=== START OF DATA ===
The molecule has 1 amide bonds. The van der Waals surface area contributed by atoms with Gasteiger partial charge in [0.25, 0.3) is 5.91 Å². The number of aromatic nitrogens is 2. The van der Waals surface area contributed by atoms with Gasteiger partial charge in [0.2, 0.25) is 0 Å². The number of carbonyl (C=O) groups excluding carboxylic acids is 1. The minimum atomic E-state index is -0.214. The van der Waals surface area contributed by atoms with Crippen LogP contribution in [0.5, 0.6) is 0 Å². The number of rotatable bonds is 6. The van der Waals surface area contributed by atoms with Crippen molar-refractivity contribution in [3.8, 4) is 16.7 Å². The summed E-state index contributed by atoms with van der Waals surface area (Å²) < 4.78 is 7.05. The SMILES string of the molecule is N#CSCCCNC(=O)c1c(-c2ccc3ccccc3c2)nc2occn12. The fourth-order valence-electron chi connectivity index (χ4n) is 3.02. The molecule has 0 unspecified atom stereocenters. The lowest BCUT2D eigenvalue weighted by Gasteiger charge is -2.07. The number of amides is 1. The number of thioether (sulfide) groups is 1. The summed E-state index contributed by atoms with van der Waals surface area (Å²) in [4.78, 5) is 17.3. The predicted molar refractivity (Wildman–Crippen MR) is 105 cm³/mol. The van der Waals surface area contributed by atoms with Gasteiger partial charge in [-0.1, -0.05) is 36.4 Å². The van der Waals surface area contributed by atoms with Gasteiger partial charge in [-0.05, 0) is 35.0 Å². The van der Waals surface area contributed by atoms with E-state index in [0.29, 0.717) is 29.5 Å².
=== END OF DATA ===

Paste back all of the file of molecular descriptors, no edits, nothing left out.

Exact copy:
The molecule has 1 amide bonds. The van der Waals surface area contributed by atoms with Gasteiger partial charge in [0.25, 0.3) is 5.91 Å². The number of aromatic nitrogens is 2. The van der Waals surface area contributed by atoms with Gasteiger partial charge in [0.2, 0.25) is 0 Å². The number of carbonyl (C=O) groups excluding carboxylic acids is 1. The minimum atomic E-state index is -0.214. The van der Waals surface area contributed by atoms with Crippen LogP contribution in [0.5, 0.6) is 0 Å². The number of rotatable bonds is 6. The van der Waals surface area contributed by atoms with Crippen molar-refractivity contribution in [3.8, 4) is 16.7 Å². The summed E-state index contributed by atoms with van der Waals surface area (Å²) < 4.78 is 7.05. The SMILES string of the molecule is N#CSCCCNC(=O)c1c(-c2ccc3ccccc3c2)nc2occn12. The fourth-order valence-electron chi connectivity index (χ4n) is 3.02. The molecule has 0 unspecified atom stereocenters. The lowest BCUT2D eigenvalue weighted by Gasteiger charge is -2.07. The number of amides is 1. The number of thioether (sulfide) groups is 1. The summed E-state index contributed by atoms with van der Waals surface area (Å²) in [4.78, 5) is 17.3. The predicted molar refractivity (Wildman–Crippen MR) is 105 cm³/mol. The van der Waals surface area contributed by atoms with Gasteiger partial charge in [-0.1, -0.05) is 36.4 Å². The van der Waals surface area contributed by atoms with Gasteiger partial charge in [-0.05, 0) is 35.0 Å². The van der Waals surface area contributed by atoms with E-state index in [0.29, 0.717) is 29.5 Å².